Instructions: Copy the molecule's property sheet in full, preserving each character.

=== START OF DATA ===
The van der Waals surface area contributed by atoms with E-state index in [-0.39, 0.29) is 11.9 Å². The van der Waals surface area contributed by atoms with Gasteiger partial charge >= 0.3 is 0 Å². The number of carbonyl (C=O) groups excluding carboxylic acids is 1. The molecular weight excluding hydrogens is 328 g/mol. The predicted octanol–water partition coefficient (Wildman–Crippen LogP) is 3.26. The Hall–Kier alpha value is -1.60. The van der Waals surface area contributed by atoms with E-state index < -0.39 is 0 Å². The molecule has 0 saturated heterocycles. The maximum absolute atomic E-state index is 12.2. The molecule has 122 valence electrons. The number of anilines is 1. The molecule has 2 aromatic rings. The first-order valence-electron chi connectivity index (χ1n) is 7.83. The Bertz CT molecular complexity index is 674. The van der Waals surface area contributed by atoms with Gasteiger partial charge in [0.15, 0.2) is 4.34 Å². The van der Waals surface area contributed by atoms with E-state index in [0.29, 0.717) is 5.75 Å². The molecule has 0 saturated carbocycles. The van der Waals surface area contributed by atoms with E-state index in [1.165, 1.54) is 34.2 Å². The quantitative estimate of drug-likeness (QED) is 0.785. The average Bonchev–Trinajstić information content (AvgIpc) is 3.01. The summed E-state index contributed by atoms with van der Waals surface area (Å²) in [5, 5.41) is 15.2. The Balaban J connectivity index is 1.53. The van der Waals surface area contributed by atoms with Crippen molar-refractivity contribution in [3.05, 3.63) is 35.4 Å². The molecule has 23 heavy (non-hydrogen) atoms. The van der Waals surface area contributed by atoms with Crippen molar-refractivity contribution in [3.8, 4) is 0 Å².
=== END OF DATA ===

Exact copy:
The van der Waals surface area contributed by atoms with E-state index in [-0.39, 0.29) is 11.9 Å². The van der Waals surface area contributed by atoms with Gasteiger partial charge >= 0.3 is 0 Å². The number of carbonyl (C=O) groups excluding carboxylic acids is 1. The molecular weight excluding hydrogens is 328 g/mol. The predicted octanol–water partition coefficient (Wildman–Crippen LogP) is 3.26. The Hall–Kier alpha value is -1.60. The van der Waals surface area contributed by atoms with E-state index < -0.39 is 0 Å². The molecule has 0 saturated heterocycles. The maximum absolute atomic E-state index is 12.2. The molecule has 122 valence electrons. The number of anilines is 1. The molecule has 2 aromatic rings. The first-order valence-electron chi connectivity index (χ1n) is 7.83. The Bertz CT molecular complexity index is 674. The van der Waals surface area contributed by atoms with Gasteiger partial charge in [0.15, 0.2) is 4.34 Å². The van der Waals surface area contributed by atoms with E-state index in [0.29, 0.717) is 5.75 Å². The molecule has 0 saturated carbocycles. The van der Waals surface area contributed by atoms with E-state index in [1.165, 1.54) is 34.2 Å². The quantitative estimate of drug-likeness (QED) is 0.785. The average Bonchev–Trinajstić information content (AvgIpc) is 3.01. The summed E-state index contributed by atoms with van der Waals surface area (Å²) in [5, 5.41) is 15.2. The Balaban J connectivity index is 1.53. The van der Waals surface area contributed by atoms with Crippen molar-refractivity contribution in [3.05, 3.63) is 35.4 Å². The molecule has 23 heavy (non-hydrogen) atoms. The van der Waals surface area contributed by atoms with Crippen molar-refractivity contribution in [3.8, 4) is 0 Å².